The theatre was the setting for workshops on three interesting topics. Stage and Stream representatives first discussed the future of Digital Theater. We heard from Ellen Krass, the producer of the digital theater version of “Gypsy,” which was filmed using over a dozen cameras, and we were shown a sampling of the high quality which is now possible with the use of modern technology. Susan Lee, founder of, predicted that in the near future, movie theatres all over the county will be offering many great Broadway theater productions to patrons.

The second workshop was presented by Doug Reside from the archives division of the New York Public Library. He discussed the vast amount of material which is available to theatrical researchers, in both physical and digital formats, and encouraged us to use these resources.

Our final educational session was entitled “Trans Onstage: Critical Awareness,” and featured members of the LBGT community discussing issues related to industry conditions and stage performances.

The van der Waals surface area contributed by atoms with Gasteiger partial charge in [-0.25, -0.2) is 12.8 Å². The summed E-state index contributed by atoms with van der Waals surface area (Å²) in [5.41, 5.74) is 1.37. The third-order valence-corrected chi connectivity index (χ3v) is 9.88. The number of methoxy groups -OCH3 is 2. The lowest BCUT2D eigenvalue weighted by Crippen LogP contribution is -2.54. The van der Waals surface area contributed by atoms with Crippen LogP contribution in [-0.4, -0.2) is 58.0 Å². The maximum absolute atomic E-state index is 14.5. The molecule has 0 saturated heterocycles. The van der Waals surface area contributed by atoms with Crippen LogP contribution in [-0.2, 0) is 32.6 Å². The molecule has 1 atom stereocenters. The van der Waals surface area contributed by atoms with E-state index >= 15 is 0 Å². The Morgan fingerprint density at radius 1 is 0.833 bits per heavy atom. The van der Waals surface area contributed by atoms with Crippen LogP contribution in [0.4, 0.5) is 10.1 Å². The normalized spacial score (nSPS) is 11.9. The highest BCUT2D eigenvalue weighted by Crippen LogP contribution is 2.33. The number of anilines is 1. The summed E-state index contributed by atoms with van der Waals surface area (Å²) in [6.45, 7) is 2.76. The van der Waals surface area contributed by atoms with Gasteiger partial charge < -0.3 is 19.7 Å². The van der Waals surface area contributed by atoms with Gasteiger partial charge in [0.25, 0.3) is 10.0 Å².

Friday evening, we went to the new home of the InterAct Theatre Company, which is now in their 28th season. Their new space is in a building called The Drake, and is shared with several other professional resident companies. Their production of “The Nether,” a Sci-fi award-winning play by Jennifer Haley set in the near future, was thought-provoking, well staged and well acted. We recall going to Interact’s previous home during our past visit to see Israel Horovitz’s “Lebensraum.”

A Saturday morning membership meeting was followed by a matinee performance at the Wilma Theatre, located across the street from the Kimmel Center. The Wilma’s production of “An Octoroon, based loosely (very loosely) on an 1859 melodrama by Dion Boucicault, an Irish playwright, is imaginative and provocative theatre, concerning the dilemmas faced by a contemporary playwright and his characters, who are plantation dwellers in antebellum Louisiana. During this theatre year, the Wilma is offering tickets for $25, discounted to $10 for students and actors. We asked how this was possible in today’s economy, and were informed that they are the recipients of a grant which currently provides support for the initiative. Great idea!!